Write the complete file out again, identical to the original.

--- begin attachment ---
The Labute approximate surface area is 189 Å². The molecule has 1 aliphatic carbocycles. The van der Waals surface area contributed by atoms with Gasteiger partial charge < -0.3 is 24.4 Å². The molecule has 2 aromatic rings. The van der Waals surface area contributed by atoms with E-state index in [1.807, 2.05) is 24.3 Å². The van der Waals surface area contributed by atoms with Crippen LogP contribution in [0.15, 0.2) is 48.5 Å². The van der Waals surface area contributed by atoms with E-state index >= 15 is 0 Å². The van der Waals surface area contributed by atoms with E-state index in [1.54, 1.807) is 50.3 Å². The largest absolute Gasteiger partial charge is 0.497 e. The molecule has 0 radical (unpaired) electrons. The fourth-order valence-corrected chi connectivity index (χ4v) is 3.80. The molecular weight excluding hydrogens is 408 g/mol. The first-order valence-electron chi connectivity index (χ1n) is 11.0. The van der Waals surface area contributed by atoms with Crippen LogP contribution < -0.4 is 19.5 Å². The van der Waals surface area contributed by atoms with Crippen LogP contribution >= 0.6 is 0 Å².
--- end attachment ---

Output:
The Labute approximate surface area is 189 Å². The molecule has 1 aliphatic carbocycles. The van der Waals surface area contributed by atoms with Gasteiger partial charge < -0.3 is 24.4 Å². The molecule has 2 aromatic rings. The van der Waals surface area contributed by atoms with E-state index in [1.807, 2.05) is 24.3 Å². The van der Waals surface area contributed by atoms with Crippen LogP contribution in [0.15, 0.2) is 48.5 Å². The van der Waals surface area contributed by atoms with E-state index >= 15 is 0 Å². The van der Waals surface area contributed by atoms with E-state index in [1.54, 1.807) is 50.3 Å². The largest absolute Gasteiger partial charge is 0.497 e. The molecule has 0 radical (unpaired) electrons. The fourth-order valence-corrected chi connectivity index (χ4v) is 3.80. The molecular weight excluding hydrogens is 408 g/mol. The first-order valence-electron chi connectivity index (χ1n) is 11.0. The van der Waals surface area contributed by atoms with Crippen LogP contribution < -0.4 is 19.5 Å². The van der Waals surface area contributed by atoms with Crippen LogP contribution >= 0.6 is 0 Å².